Ok, so I will begin and acknowledge a heavy dose of narcotics did prevent me from writing for days. Tonight, I am sitting a week away from surgery and there has been a story I wanted to tell, just haven’t found the right words. This procedure I experienced has had a major impact on my life, more so than major heart surgery seven years ago.
When I first imagined this surgery I looked at it as rather simple, an in and out of the operating room and back to my world. I even planned to return to work two days later. Much to my chagrin my doctors and family both disagreed, and suggested I take the week off. As it turns out, they were all quite right, and tonight I’m sitting a week later preparing to return to my job after the weekend. What interests me the most though is how much I took rest seriously, rather than taking it for granted and soldiering forward, a preference of mine on previous occasions.
In my head, I figured this hospitalization would be routine. So what is it about this experience that has changed my thinking? I cannot think otherwise, beyond the notion I am aging, and now more than ever I need to actively take care of my body, and my state of mind.
This summer I experienced a great deal of lows, times where I felt exhausted, and seriously wondered how I might endure the next 30 years of my life. I certainly contemplated justifying my desire to not live out those years, imagining that people would be better off, after exhausting those I am closest to with all of my trivialities, my personal demons, my neediness. Those were dark moments in my life, I wouldn’t wish upon anyone, though I know we all have had our times. I chalked it to having too much time on my hands, and figured the school year would quickly bury all that vague ambivalence I walked around with every day. There are people I am close to that helped me work through some of those personal fears, and to them I will be forever grateful.
So, now I look at aging and my second major surgery in less than ten years. I am walking away from this one realizing there is a purpose to continuing to find care with my physical needs. This event in my life was not life-threatening, beyond perhaps complications down the road if I hadn’t gone through with it. So why am I so impacted? Only one reason. I continue to have a purpose in my life.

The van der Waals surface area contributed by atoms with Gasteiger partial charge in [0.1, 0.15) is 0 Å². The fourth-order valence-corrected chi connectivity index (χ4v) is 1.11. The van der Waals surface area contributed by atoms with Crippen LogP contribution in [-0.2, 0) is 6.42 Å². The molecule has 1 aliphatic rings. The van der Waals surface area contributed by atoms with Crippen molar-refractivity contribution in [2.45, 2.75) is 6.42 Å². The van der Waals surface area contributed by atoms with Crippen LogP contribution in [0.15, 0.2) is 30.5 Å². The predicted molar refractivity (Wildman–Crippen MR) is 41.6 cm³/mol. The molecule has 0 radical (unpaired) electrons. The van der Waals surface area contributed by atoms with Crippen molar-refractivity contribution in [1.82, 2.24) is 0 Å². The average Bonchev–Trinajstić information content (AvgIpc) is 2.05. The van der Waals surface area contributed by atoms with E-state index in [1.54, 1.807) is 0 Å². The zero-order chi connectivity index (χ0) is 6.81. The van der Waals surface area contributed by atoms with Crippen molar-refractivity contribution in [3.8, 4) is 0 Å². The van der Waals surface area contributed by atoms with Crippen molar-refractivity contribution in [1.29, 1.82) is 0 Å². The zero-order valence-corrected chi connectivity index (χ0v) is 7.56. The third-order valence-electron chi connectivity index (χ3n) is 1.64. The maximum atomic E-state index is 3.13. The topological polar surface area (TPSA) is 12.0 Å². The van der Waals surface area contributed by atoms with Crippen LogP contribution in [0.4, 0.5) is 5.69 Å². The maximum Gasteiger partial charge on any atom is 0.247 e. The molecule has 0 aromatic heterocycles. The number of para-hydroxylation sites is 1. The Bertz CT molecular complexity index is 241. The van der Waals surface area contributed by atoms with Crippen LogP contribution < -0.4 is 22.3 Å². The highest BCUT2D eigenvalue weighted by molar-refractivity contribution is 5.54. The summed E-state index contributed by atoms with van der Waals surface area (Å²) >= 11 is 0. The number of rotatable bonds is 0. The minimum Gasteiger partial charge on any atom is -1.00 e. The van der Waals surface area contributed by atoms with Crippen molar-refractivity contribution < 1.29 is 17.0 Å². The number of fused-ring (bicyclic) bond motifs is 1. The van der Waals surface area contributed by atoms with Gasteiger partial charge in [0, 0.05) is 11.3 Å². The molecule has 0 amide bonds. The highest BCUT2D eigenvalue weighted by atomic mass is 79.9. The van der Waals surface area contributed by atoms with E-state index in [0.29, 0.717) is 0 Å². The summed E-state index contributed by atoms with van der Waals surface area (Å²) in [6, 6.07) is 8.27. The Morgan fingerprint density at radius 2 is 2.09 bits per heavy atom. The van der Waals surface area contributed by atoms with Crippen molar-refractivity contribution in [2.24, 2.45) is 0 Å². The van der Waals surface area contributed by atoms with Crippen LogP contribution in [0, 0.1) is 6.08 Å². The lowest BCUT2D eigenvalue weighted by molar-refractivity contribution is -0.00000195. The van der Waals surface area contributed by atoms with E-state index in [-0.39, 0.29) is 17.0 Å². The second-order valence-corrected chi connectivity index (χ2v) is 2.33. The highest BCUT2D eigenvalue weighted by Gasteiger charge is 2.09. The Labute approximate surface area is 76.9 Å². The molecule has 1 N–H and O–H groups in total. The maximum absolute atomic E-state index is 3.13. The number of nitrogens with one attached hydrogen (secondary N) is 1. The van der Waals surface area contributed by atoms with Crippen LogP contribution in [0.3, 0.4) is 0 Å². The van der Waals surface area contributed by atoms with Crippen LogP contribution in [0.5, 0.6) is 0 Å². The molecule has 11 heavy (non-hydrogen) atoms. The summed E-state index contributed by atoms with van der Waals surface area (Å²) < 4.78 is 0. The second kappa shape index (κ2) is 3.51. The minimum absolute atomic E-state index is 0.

I received excellent care when I was in the hospital. I’m always rather embarrassed to be in the hospital. I don’t want to be defined as somatic, or having needless medical care. When I really feel that I convince myself I’m taking someone’s bed that needs it more than I do. My diagnosing Doctor told me he disagreed on Friday morning. He said there wasn’t anything somatic about an enflamed gallbladder, and I did the right thing coming in. Suffice it to say walking around with pain for the last six weeks convinced me to be seen, and rather than finding a mass in my abdomen they found something tangible. They removed it, and now I go forward. But my perception is different.
The self-persecution seems much less relevant, and the need to live my life in as positive a manner as possible is now my goal as I move forward. Like I said earlier, my experience with the medical staff was incredible. They all were filled with compassion. In fact, I encountered three of my graduated students and I looked at them and their positive energy, and I truly believe they were brought into my life for a reason.
That reason at this writing is only to suggest we have a lot more ahead of us. All of us.